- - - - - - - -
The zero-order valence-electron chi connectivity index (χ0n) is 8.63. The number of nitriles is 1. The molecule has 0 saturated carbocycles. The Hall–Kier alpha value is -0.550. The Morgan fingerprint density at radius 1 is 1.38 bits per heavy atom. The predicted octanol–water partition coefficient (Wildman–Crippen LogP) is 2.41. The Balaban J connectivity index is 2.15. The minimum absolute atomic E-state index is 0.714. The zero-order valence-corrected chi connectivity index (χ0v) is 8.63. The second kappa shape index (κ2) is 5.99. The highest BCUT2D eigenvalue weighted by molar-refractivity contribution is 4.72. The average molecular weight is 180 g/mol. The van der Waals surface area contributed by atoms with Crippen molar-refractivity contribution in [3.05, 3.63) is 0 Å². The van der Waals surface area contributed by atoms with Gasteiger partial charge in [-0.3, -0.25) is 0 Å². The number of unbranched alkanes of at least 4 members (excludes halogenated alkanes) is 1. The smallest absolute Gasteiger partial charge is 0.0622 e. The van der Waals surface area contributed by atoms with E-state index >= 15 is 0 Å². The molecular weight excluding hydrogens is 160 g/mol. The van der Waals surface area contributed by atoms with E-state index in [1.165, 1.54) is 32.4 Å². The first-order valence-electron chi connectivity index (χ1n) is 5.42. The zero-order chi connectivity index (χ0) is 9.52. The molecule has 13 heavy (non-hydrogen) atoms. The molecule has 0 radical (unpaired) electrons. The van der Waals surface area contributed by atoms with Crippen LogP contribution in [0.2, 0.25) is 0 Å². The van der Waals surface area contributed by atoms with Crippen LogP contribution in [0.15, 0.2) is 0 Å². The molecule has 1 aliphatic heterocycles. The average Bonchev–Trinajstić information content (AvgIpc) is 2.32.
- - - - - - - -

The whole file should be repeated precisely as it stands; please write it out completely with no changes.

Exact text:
The zero-order valence-electron chi connectivity index (χ0n) is 8.63. The number of nitriles is 1. The molecule has 0 saturated carbocycles. The Hall–Kier alpha value is -0.550. The Morgan fingerprint density at radius 1 is 1.38 bits per heavy atom. The predicted octanol–water partition coefficient (Wildman–Crippen LogP) is 2.41. The Balaban J connectivity index is 2.15. The minimum absolute atomic E-state index is 0.714. The zero-order valence-corrected chi connectivity index (χ0v) is 8.63. The second kappa shape index (κ2) is 5.99. The highest BCUT2D eigenvalue weighted by molar-refractivity contribution is 4.72. The average molecular weight is 180 g/mol. The van der Waals surface area contributed by atoms with Crippen molar-refractivity contribution in [3.05, 3.63) is 0 Å². The van der Waals surface area contributed by atoms with Gasteiger partial charge in [-0.3, -0.25) is 0 Å². The number of unbranched alkanes of at least 4 members (excludes halogenated alkanes) is 1. The smallest absolute Gasteiger partial charge is 0.0622 e. The van der Waals surface area contributed by atoms with E-state index >= 15 is 0 Å². The molecular weight excluding hydrogens is 160 g/mol. The van der Waals surface area contributed by atoms with E-state index in [1.165, 1.54) is 32.4 Å². The first-order valence-electron chi connectivity index (χ1n) is 5.42. The zero-order chi connectivity index (χ0) is 9.52. The molecule has 13 heavy (non-hydrogen) atoms. The molecule has 0 radical (unpaired) electrons. The van der Waals surface area contributed by atoms with Crippen LogP contribution in [0.2, 0.25) is 0 Å². The van der Waals surface area contributed by atoms with Crippen LogP contribution in [0.15, 0.2) is 0 Å². The molecule has 1 aliphatic heterocycles. The average Bonchev–Trinajstić information content (AvgIpc) is 2.32.